Directed by James Cruze, The Mating Call (1928) was the kind of film at which Hughes excelled. Thomas Meighan (Male and Female ) stars as Leslie Hatton, a decorated hero returning from World War I to find that the parents of his bride (whom he married immediately before shipping out), have had their marriage annulled. The upper-crust parents instead influence Rose (Evelyn Brent) to marry someone more suitable to her social station, gadabout louse Lon Henderson (Alan Roscoe). Since Lon spends his time and energy with mistresses, Rose is left to seek fulfillment elsewhere, and comes scratching at Leslie's door, quickly discovering that the sexual magnetism between them is still strong.
In a series of scenes that ripple with sexual tension -- amazing by the standards of any generation -- the aching couple gradually prepare to violate Rose's wedding vows. Just as they are ready to do so, the would-be lovers are interrupted by "The Order," a vigilante gang of hooded moral crusaders. To save Rose from shame, Leslie confesses that he was secretly married while at War in France. Sick of sultry seductresses, and determined to live up to his lie, he heads to the one place where he is sure to find a hard-working woman of good breeding stock who'll appreciate a two-fisted, hard-working man such as himself: Ellis Island. There, he quickly obtains a Russian immigrant, Catherine (Renée Adorée) and her parents, and take them home to tend his Florida farm.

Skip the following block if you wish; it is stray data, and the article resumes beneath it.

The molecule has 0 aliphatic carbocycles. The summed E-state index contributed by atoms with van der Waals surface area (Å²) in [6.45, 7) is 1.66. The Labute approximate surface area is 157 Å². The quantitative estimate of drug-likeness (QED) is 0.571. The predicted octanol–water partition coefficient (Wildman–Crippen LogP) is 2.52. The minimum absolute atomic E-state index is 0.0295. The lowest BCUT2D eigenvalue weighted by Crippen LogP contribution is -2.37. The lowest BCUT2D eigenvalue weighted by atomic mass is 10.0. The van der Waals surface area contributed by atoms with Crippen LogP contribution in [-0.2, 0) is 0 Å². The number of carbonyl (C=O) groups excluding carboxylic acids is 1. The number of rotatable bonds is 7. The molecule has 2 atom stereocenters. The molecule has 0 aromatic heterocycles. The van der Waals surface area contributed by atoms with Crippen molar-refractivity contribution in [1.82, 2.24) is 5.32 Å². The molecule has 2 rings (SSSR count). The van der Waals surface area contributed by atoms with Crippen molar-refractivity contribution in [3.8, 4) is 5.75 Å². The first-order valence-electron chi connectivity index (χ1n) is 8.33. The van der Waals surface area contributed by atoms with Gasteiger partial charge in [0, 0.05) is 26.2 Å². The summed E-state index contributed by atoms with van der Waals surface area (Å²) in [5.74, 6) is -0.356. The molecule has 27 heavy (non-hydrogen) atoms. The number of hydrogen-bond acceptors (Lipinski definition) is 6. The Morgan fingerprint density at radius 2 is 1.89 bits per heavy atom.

When Lon's spurned teenage mistress (Helen Foster) turns up dead, Leslie falls under suspicion and is strapped to a cross and put under the lash by "The Order." One of The Mating Call's most bizarre narrative detours, the torchlit ceremony provides the backdrop for the torrid finale, in which all the conniving factions of this sinful small town are allowed to settle their differences once and for all.